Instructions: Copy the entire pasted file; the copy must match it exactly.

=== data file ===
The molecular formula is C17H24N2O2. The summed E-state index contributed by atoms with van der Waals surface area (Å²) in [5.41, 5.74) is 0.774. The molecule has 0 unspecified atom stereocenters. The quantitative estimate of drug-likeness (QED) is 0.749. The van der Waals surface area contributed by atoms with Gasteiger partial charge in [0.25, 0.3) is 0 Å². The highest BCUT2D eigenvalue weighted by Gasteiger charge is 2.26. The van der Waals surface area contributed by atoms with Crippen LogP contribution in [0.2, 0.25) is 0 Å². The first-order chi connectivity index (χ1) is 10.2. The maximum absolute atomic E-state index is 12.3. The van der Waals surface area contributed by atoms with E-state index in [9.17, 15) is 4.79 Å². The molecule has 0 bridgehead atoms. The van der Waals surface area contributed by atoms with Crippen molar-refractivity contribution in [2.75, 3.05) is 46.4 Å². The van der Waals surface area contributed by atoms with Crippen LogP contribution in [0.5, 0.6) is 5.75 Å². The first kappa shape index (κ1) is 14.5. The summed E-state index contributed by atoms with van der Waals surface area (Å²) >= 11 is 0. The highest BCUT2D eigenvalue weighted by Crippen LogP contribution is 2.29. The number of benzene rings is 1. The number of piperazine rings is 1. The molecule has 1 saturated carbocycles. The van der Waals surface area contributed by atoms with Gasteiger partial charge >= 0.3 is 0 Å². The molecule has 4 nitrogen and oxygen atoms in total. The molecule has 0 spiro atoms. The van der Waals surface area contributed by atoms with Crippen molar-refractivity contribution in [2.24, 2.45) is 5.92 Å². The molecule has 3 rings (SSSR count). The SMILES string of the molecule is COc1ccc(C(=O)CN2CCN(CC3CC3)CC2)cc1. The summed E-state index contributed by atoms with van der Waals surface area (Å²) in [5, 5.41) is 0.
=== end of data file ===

The molecular formula is C17H24N2O2. The summed E-state index contributed by atoms with van der Waals surface area (Å²) in [5.41, 5.74) is 0.774. The molecule has 0 unspecified atom stereocenters. The quantitative estimate of drug-likeness (QED) is 0.749. The van der Waals surface area contributed by atoms with Gasteiger partial charge in [0.25, 0.3) is 0 Å². The highest BCUT2D eigenvalue weighted by Gasteiger charge is 2.26. The van der Waals surface area contributed by atoms with Crippen LogP contribution in [0.2, 0.25) is 0 Å². The first-order chi connectivity index (χ1) is 10.2. The maximum absolute atomic E-state index is 12.3. The van der Waals surface area contributed by atoms with E-state index in [9.17, 15) is 4.79 Å². The molecule has 0 bridgehead atoms. The van der Waals surface area contributed by atoms with Crippen molar-refractivity contribution in [2.75, 3.05) is 46.4 Å². The van der Waals surface area contributed by atoms with Crippen LogP contribution in [0.5, 0.6) is 5.75 Å². The first kappa shape index (κ1) is 14.5. The summed E-state index contributed by atoms with van der Waals surface area (Å²) >= 11 is 0. The highest BCUT2D eigenvalue weighted by Crippen LogP contribution is 2.29. The number of benzene rings is 1. The number of piperazine rings is 1. The molecule has 1 saturated carbocycles. The van der Waals surface area contributed by atoms with Gasteiger partial charge >= 0.3 is 0 Å². The molecule has 4 nitrogen and oxygen atoms in total. The molecule has 0 spiro atoms. The van der Waals surface area contributed by atoms with Crippen molar-refractivity contribution in [2.24, 2.45) is 5.92 Å². The molecule has 3 rings (SSSR count). The SMILES string of the molecule is COc1ccc(C(=O)CN2CCN(CC3CC3)CC2)cc1. The summed E-state index contributed by atoms with van der Waals surface area (Å²) in [5, 5.41) is 0.